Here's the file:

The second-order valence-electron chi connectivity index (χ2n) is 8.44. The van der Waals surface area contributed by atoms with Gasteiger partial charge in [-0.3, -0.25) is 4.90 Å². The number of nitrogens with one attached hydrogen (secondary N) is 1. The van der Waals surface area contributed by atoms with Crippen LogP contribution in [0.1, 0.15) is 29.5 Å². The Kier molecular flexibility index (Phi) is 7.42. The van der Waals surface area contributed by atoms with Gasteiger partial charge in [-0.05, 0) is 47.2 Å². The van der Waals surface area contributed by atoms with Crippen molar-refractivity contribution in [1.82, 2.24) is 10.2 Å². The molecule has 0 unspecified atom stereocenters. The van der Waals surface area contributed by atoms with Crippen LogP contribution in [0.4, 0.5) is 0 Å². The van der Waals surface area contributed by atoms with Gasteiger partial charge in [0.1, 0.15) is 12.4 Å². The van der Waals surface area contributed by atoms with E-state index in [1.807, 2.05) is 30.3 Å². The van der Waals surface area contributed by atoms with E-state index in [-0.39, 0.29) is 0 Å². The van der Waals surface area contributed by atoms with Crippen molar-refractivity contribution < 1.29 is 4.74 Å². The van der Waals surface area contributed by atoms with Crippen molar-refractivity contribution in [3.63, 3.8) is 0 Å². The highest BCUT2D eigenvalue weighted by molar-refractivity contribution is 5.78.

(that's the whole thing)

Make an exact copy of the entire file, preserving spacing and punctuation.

The second-order valence-electron chi connectivity index (χ2n) is 8.44. The van der Waals surface area contributed by atoms with Gasteiger partial charge in [-0.3, -0.25) is 4.90 Å². The number of nitrogens with one attached hydrogen (secondary N) is 1. The van der Waals surface area contributed by atoms with Crippen LogP contribution in [0.1, 0.15) is 29.5 Å². The Kier molecular flexibility index (Phi) is 7.42. The van der Waals surface area contributed by atoms with Gasteiger partial charge in [-0.05, 0) is 47.2 Å². The van der Waals surface area contributed by atoms with Crippen molar-refractivity contribution in [1.82, 2.24) is 10.2 Å². The molecule has 0 unspecified atom stereocenters. The van der Waals surface area contributed by atoms with Crippen LogP contribution in [0.4, 0.5) is 0 Å². The van der Waals surface area contributed by atoms with Gasteiger partial charge in [0.1, 0.15) is 12.4 Å². The van der Waals surface area contributed by atoms with E-state index in [1.807, 2.05) is 30.3 Å². The van der Waals surface area contributed by atoms with E-state index in [-0.39, 0.29) is 0 Å². The van der Waals surface area contributed by atoms with Crippen molar-refractivity contribution < 1.29 is 4.74 Å². The van der Waals surface area contributed by atoms with Crippen molar-refractivity contribution in [3.63, 3.8) is 0 Å². The highest BCUT2D eigenvalue weighted by molar-refractivity contribution is 5.78.